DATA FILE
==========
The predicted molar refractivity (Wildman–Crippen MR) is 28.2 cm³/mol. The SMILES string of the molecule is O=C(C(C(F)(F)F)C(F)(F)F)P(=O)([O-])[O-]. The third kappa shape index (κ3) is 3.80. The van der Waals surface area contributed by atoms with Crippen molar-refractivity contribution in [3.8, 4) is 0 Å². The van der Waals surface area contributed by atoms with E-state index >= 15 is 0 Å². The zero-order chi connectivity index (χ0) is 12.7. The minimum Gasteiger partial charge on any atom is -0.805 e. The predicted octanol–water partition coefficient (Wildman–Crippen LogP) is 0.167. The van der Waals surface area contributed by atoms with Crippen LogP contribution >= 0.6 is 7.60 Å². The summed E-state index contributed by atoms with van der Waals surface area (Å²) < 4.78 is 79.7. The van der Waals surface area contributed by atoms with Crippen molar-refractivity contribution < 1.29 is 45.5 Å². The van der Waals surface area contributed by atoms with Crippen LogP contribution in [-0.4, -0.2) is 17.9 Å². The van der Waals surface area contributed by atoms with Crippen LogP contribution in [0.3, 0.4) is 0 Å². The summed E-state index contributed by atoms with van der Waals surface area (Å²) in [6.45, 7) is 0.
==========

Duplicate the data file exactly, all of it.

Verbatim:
The predicted molar refractivity (Wildman–Crippen MR) is 28.2 cm³/mol. The SMILES string of the molecule is O=C(C(C(F)(F)F)C(F)(F)F)P(=O)([O-])[O-]. The third kappa shape index (κ3) is 3.80. The van der Waals surface area contributed by atoms with Crippen molar-refractivity contribution in [3.8, 4) is 0 Å². The van der Waals surface area contributed by atoms with E-state index >= 15 is 0 Å². The zero-order chi connectivity index (χ0) is 12.7. The minimum Gasteiger partial charge on any atom is -0.805 e. The predicted octanol–water partition coefficient (Wildman–Crippen LogP) is 0.167. The van der Waals surface area contributed by atoms with Crippen LogP contribution >= 0.6 is 7.60 Å². The summed E-state index contributed by atoms with van der Waals surface area (Å²) < 4.78 is 79.7. The van der Waals surface area contributed by atoms with Crippen molar-refractivity contribution < 1.29 is 45.5 Å². The van der Waals surface area contributed by atoms with Crippen LogP contribution in [-0.4, -0.2) is 17.9 Å². The van der Waals surface area contributed by atoms with Crippen LogP contribution in [0.3, 0.4) is 0 Å². The summed E-state index contributed by atoms with van der Waals surface area (Å²) in [6.45, 7) is 0.